Distributed denial of service (DDoS) attacks are proliferating around the globe, impacting big brands and organisations from every sector.
In fact, new research from American technology company Neustar, shows that 73% of more than 1,000 IT professionals from the technology, financial, retail and government sectors suffered a DDoS attack last year, with many of them hit repeatedly, some six times or more.
On top of this, more than half reported some form of theft afterwards, including loss of intellectual property, customer data and money, the research finds.
What is a DDoS?
Vector Communications, the Auckland based company that specialises in building data networks, says DDoS occurs when hundreds, possibly thousands, of compromised computers, start flooding your IT system with an overwhelming volume of data every second. The likely source of this traffic is a botnet, which can be used to generate the massive amount of packets (data) needed to create a successful DDoS attack.
The type of attack may vary, from direct requests to your nodes from infected computers on the botnet to more sophisticated indirect methods like DNS spoofing, where a botnet sends queries to internet name servers while pretending to be one of the servers of the business (with a spoof IP address).
The result is a multiplier, where the hundreds or thousands of compromised computers are able to use name servers to generate a huge volume of data directed at your node.
Whatever form the attack takes, the end result is the same - a huge number of packets will be headed for the business and they’ll be coming from many different sources. That’s the distributed part of the attack, Vector says.
The ‘denial of service’ is when hundreds of thousands of packets per second are concentrated on either the internet connection or the connections of upstream ISP and start to aggregate. At this point something is going to fail and it will happen one of two ways, Vector says.
First, the total DDoS traffic will saturate or exceed the size of the organisation's internet link. While a business has likely planned their bandwidth needs based on reasonable expectations of use, what is happening now isn’t reasonable. If the botnet is blasting the business with 150Mbits/s of spoofed traffic and the connection maxes out at 100Mbits/s, then genuine traffic will be submerged. Performance will be so compromised that the connection will be unusable.
But even if the typical bandwidth needs are high, it’s possible the total amount of packets per second (pps) will exceed the ability of the router to process. Equipment specified to handle 20,000pps may find itself trying to deal with 200,000pps. The reality is few companies have equipment able to handle a huge unexpected spike, which means genuine traffic won’t be able to get through, Vector says.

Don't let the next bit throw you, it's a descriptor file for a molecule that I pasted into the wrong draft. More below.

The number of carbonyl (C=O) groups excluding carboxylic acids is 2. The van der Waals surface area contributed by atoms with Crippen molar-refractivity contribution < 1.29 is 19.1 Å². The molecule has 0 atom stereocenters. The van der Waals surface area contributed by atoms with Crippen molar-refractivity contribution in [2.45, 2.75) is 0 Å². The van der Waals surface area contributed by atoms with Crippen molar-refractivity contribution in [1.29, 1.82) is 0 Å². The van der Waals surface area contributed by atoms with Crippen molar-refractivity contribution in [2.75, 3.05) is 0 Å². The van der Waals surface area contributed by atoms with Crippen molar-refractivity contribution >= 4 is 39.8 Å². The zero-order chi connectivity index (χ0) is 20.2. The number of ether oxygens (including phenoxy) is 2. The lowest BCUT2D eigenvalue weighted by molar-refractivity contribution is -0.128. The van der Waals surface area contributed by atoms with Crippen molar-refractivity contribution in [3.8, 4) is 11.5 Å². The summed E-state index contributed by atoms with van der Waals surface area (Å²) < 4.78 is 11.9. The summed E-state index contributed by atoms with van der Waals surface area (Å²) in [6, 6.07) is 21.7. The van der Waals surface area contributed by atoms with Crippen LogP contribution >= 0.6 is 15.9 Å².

So, what can Kiwi companies do to survive such an attack?
To minimise long-term damage, businesses need to prepare for the possibility of a DDoS and have robust – and tested – plans in place to mitigate the effects, according to Vector. Even if a business is not deemed to be ‘high profile’ they could still be a target as the motivations of those who launch DDoS attacks are increasingly unpredictable.
Vector has laid out three steps to help stop DDoS attacks:
You’re under attack - what next?
The aim is stop the attack as soon as possible, and the best place to do that is at your upstream ISP provider so the traffic is eliminated before it hits the business connection, Vector says.
If the provider hasn’t already detected the DDoS (which they may do if it is severe enough), it is important for the business to contact their network operations centre (NOC) and give them the news. Then they can either scrub the traffic or block it, Vector says.
Scrubbing involves analysing the traffic and if there’s anything suspicious that looks like it’s come from a DDoS attack, it is quietly dropped (scrubbed) while legitimate traffic is untouched. Not all providers have the ability to scrub traffic and those that do may charge extra for the service so check the options and potential costs as part of planning, Vector says.
If the connection to the ISP is BGP-based (Border Gateway Protocol), and the ISP supports BGP communities that automatically null-route IPs with a specific community tag (Vector says businesses should ask their provider if they do this), then the business can start advertising a /32 route with that tag to the upstream and they will automatically block it. This can be rapid, as it is semi-automated, and won’t require a human response from your provider’s NOC, according to Vector.
If a provider can’t scrub the traffic then blocking is the next best option. It will result in the business network being completely blocked, which is obviously going to result in reduced internet availability, but it will end the DDoS attack, Vector says.
If the scale of the attack is big enough the provider may block traffic without a request from the business; if the packet-per-second level is high enough to saturate their links they’ll act to protect themselves and other customers.
Once you’ve taken these steps, the business has to simply wait it out. A DDoS attack isn’t an infinitely sustainable tactic, so the longer it runs, the more responders learn about the botnets being used to launch it and the more focused the response will become.
Although major attacks lasting days have occurred, the majority of DDoS attacks are of a smaller scale and last from a few minutes to several hours, Vector says.
“Surviving a DDoS attack is all about getting your planning right. You can never eliminate the chance of an attack happening but, if you are targeted, the right mitigation plan - created and tested with your ISP - means you’ll be well-positioned to ride out the storm,” Vector says.